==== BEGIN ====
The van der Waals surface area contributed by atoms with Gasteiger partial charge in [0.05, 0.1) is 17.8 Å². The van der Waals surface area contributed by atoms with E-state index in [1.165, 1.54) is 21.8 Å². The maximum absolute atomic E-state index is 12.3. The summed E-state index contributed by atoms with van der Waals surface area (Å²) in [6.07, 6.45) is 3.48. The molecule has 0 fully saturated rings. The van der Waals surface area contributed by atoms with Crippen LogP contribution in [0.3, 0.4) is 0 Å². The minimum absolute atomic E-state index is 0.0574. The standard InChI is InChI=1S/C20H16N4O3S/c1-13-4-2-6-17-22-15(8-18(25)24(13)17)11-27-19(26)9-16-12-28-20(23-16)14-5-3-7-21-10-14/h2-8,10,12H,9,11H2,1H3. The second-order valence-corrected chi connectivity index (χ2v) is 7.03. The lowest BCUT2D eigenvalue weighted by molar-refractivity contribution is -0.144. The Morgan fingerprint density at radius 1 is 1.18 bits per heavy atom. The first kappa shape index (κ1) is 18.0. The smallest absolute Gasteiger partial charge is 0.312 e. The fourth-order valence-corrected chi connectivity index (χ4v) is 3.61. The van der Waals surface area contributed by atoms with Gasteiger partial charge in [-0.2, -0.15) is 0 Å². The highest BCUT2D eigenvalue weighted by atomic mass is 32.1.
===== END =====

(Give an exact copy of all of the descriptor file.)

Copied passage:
The van der Waals surface area contributed by atoms with Gasteiger partial charge in [0.05, 0.1) is 17.8 Å². The van der Waals surface area contributed by atoms with E-state index in [1.165, 1.54) is 21.8 Å². The maximum absolute atomic E-state index is 12.3. The summed E-state index contributed by atoms with van der Waals surface area (Å²) in [6.07, 6.45) is 3.48. The molecule has 0 fully saturated rings. The van der Waals surface area contributed by atoms with Crippen LogP contribution in [0.3, 0.4) is 0 Å². The minimum absolute atomic E-state index is 0.0574. The standard InChI is InChI=1S/C20H16N4O3S/c1-13-4-2-6-17-22-15(8-18(25)24(13)17)11-27-19(26)9-16-12-28-20(23-16)14-5-3-7-21-10-14/h2-8,10,12H,9,11H2,1H3. The second-order valence-corrected chi connectivity index (χ2v) is 7.03. The lowest BCUT2D eigenvalue weighted by molar-refractivity contribution is -0.144. The Morgan fingerprint density at radius 1 is 1.18 bits per heavy atom. The first kappa shape index (κ1) is 18.0. The smallest absolute Gasteiger partial charge is 0.312 e. The fourth-order valence-corrected chi connectivity index (χ4v) is 3.61. The van der Waals surface area contributed by atoms with Gasteiger partial charge in [-0.2, -0.15) is 0 Å². The highest BCUT2D eigenvalue weighted by atomic mass is 32.1.